Developments in packaging: a legislative overview.
There have been two recent developments in Washington D.C. that can have a direct impact on nonwovens or diaper packaging. One was a decision by the National Classification Committee (NCC) of the National Motor Freight Traffic Association regarding nonwoven roll goods, while the other was a review by the Federal Trade Commission (FTC) of its "green" advertising guidelines.
The NCC - an organization that has broad authority for setting transportation standards for goods transported by trucking companies - had been considering a proposal that would require all nonwoven roll goods to be packaged in plastic wrap that was at least five mils thick prior to shipment on the nation's highways. The proposal was based on claims by certain trucking firms that larger/heavier rolls of nonwoven fabrics were being damaged in transport and that a requirement for thicker plastic wrap would solve the problem.
INDA, Association of the Nonwoven Fabrics Industry, protested the NCC proposal and developed data to demonstrate that there was no significant damage associated with the transportation of nonwovens. Last November, at a meeting in Washington D.C., the NCC reviewed INDA's data and agreed that the proposal should not be adopted. For the time being, therefore, there will be no additional packaging requirements for nonwoven roll goods.
As for the advertising review, the FTC - the federal agency with jurisdiction over consumer advertising - announced late last year that it had concluded a scheduled review of its green advertising guidelines and determined that no substantive changes were needed. The guidelines were originally drafted in 1992 and are intended to provide a safe harbor for those who wish to advertise the environmental attributes of their products. By following the guidelines, marketers and manufacturers can avoid enforcement actions from the federal government for advertising the impact that their products will have on the environment. Copies of the guidelines are available from the FTC in Washington D.C. and readers should note that several state governments have adopted their own laws on the issue of environmental advertising.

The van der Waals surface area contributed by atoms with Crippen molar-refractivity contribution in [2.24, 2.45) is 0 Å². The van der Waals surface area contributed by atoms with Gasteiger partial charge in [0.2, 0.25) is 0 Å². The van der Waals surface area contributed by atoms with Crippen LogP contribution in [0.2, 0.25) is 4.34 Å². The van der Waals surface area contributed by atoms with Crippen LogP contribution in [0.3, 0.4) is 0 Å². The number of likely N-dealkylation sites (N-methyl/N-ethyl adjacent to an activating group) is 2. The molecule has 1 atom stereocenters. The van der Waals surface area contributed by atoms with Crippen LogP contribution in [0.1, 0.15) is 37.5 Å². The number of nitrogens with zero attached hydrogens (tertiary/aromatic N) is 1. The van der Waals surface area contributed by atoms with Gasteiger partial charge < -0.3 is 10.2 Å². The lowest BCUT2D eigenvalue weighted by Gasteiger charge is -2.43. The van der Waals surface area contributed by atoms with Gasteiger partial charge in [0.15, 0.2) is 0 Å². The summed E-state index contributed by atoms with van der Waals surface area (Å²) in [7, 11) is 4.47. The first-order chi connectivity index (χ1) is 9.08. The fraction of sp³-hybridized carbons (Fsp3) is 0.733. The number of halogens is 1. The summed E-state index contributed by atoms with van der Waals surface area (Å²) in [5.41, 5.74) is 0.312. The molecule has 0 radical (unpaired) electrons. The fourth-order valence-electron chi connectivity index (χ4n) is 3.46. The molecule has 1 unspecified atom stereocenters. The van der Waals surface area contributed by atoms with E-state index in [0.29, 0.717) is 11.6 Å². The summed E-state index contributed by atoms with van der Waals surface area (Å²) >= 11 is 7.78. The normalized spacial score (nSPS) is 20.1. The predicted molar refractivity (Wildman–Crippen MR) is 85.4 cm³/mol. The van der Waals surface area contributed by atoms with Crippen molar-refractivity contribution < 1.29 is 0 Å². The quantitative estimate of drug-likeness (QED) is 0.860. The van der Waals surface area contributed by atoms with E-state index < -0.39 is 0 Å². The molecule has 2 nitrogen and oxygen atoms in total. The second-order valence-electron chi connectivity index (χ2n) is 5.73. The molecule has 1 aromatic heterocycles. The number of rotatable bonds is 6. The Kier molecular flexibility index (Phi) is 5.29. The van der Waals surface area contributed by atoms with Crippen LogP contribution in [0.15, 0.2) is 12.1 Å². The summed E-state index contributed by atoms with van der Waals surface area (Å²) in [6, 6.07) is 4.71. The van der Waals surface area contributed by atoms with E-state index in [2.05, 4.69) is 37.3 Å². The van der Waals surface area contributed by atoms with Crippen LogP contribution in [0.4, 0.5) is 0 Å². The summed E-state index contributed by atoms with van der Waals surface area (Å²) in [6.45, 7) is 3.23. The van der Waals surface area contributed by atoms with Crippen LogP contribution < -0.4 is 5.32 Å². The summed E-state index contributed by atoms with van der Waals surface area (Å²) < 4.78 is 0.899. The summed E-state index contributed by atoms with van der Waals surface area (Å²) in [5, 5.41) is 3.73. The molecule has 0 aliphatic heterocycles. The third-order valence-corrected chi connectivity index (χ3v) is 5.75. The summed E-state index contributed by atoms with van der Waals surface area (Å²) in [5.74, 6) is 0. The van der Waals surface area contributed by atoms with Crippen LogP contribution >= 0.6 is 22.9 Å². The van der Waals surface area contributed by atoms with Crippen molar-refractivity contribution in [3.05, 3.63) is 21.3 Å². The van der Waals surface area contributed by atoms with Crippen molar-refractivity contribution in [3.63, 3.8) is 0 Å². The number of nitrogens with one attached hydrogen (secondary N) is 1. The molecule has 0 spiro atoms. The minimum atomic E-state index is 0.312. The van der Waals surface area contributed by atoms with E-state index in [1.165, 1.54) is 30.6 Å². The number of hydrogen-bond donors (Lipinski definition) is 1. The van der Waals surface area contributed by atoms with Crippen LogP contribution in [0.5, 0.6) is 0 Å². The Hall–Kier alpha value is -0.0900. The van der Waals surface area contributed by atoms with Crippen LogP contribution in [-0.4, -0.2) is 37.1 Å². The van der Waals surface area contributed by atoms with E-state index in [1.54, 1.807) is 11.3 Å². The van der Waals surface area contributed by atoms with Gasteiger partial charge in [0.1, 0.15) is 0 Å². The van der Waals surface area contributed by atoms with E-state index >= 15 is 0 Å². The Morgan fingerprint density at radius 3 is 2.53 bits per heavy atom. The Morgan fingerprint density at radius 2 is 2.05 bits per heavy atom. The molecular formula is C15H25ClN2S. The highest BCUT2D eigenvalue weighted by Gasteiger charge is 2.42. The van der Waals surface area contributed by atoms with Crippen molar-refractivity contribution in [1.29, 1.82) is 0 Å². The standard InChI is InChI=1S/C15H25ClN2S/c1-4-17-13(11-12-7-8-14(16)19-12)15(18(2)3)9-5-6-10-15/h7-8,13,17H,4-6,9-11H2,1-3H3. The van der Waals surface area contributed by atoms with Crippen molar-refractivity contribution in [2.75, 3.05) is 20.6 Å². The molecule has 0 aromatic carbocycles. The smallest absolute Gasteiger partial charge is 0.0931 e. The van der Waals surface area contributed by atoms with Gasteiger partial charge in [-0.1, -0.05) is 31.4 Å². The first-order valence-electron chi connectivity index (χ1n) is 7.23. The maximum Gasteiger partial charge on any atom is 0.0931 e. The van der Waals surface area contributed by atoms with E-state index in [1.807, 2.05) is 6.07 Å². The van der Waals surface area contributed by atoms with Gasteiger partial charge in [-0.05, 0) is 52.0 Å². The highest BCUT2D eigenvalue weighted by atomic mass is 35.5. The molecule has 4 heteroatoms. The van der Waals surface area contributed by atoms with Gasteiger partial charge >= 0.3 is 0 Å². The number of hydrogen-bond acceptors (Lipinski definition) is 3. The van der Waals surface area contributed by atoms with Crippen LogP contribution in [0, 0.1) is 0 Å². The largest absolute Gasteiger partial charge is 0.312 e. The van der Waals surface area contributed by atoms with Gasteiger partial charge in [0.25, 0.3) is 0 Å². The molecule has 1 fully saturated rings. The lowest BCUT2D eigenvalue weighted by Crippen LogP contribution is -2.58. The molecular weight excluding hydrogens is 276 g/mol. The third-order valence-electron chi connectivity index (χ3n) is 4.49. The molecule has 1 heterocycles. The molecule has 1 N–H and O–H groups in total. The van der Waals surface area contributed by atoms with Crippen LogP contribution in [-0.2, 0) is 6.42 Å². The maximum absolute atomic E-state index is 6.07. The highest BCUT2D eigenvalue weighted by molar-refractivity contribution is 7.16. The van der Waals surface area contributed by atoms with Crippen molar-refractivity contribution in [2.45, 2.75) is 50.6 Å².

INDA had commented on the FTC guidelines when they were originally drafted and again last year as they were being updated. INDA was generally pleased and suggested that no major changes be included in the revised version. INDA did request, however, that the FTC stay abreast of standardization efforts that were underway regarding compostability and degradability. INDA noted that the American Society for Testing & Materials (ASTM) has been working on projects in both areas and, if standards are developed, recommended that the FTC allow marketers to cite those standards in their advertising. The FTC agreed with INDA on this point, to a certain extent, and noted in its revisions that it would continue to monitor the issue. No further revisions have been scheduled.
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|Title Annotation:||disposable baby diapers|
|Article Type:||Cover Story|
|Date:||Feb 1, 1997|
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